Generally, when we talk about risk management for nonprofits, there is a note of panic in the conversation, as we hold the image of organizations teetering with the uncertainties of government policies and funding, philanthropists changing the focus of their giving, and increasing demand for services. In fact, grantspace.org quoted the Alliance for Nonprofit Management as defining risk management as a discipline intended to identify and protect against any threat to an organization’s ability to deliver on its mission. It is a definition based on fear: fear of loss. A report covered by NPQ in 2016 represents another example of this approach.
In 2017, NPQ devoted an entire issue of its print journal to the subject of risk management in the nonprofit sector. The focus was on how to move from risk management to risk leadership, with an interview with David Renz providing focus for what that actually means. Not only do nonprofits live in a world of risk, but at times it is important to acknowledge that risk fully and even use it as a way to move forward.
A recent article in the Greenwich Sentinel by Michele Braun builds on this idea and proves some very simple how-to’s for nonprofit boards and leaders. Braun, director of the Institute for Managing Risk at the Manhattanville School of Business, argues that if nonprofits do not take any risks at all, they cannot grow, adapt, or respond to the needs of their clients. The question, instead, is how to be intentional about which risks to take on and how to avoid ones that could be detrimental to the organization’s survival.
Nonprofit leaders should ask a few key questions:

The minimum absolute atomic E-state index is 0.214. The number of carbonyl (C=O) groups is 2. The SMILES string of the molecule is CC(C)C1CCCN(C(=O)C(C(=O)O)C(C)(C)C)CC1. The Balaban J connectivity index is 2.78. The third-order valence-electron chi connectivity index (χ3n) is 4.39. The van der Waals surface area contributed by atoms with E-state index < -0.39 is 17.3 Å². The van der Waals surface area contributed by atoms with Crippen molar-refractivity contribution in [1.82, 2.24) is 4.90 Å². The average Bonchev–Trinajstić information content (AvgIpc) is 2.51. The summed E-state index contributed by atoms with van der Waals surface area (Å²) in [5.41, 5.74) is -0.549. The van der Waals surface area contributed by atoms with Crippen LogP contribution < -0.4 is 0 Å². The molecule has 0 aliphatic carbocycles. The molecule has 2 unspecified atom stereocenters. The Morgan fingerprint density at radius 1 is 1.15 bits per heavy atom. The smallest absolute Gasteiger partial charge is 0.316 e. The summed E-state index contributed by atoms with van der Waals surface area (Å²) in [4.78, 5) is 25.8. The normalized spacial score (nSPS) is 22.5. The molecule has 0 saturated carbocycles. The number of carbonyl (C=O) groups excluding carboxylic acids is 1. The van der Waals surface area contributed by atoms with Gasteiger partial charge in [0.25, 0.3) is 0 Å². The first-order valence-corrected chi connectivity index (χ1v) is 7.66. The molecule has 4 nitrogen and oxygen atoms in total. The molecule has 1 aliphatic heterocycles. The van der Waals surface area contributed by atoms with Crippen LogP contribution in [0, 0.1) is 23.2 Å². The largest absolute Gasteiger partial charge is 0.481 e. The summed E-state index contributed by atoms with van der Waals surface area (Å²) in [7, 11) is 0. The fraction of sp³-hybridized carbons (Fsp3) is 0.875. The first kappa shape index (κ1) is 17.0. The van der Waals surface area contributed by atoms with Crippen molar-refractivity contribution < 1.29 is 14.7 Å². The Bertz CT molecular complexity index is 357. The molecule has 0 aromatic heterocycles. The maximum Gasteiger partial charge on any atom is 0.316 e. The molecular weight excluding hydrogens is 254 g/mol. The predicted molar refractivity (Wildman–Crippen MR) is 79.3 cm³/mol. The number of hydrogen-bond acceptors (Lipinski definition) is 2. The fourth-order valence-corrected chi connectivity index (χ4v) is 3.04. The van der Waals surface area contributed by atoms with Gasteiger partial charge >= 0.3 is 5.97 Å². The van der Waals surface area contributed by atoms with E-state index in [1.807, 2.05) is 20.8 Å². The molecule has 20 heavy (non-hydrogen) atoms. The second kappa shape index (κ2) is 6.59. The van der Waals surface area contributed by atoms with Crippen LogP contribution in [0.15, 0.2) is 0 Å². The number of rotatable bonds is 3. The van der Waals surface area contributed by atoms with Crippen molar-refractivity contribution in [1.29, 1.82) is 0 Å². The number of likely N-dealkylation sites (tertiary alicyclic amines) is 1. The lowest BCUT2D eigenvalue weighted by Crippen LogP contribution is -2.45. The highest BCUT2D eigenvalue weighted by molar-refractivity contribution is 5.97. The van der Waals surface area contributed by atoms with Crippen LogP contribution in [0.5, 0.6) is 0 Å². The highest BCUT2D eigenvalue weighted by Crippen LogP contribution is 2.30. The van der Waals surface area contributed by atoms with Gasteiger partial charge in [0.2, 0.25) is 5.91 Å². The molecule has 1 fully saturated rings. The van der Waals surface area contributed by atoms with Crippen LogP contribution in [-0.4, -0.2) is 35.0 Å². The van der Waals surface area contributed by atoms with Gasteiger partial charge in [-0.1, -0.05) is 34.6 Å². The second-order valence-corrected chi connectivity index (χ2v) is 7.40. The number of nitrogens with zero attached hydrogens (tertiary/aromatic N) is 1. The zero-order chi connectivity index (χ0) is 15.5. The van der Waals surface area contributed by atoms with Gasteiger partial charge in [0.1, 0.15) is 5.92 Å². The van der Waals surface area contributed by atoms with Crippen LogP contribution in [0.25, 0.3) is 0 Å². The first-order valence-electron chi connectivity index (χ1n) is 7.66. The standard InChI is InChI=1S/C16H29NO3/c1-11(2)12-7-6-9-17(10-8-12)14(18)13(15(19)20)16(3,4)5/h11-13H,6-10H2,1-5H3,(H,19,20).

- What risks do we face that can derail our mission?
- What risks can we take that would help us accomplish our mission?
- What processes do we have in place for assessing and managing risk?
- Why haven’t we committed to be a risk-aware and risk-savvy organization?
Two easy steps to take, according to Braun, involve annually having a look at risk and your organization. A conversation among staff and representatives throughout all strata of the organization could lead to clearer understanding of what has changed internally and externally that might alter the risk landscape. Are there new threats or opportunities the organization should be aware of and act on? People from outside the organization should be included in this discussion, as they may see things from a different angle and set of experiences.
In addition, also on an annual basis, the organization’s insurance carrier should be asked to review coverage and services. Periodically, the organization should ask an insurance provider that is not their current carrier what they would propose as coverage. There may be something that the current provider is overlooking.
Inherent in what Braun is saying is that although we need to be aware of and prepared for risks, we need not always live in fear of them. A risk management policy can include more than simply how not to be devastated by a negative risk. It can also include ways to be aware of and take advantage of risks that will help us grow. By managing the process of taking a strategic risk, and with some forethought, your nonprofit can have the courage to do something new while minimizing the potential downside.
Source: Nonprofit Quarterly
Author: Rob Meiksins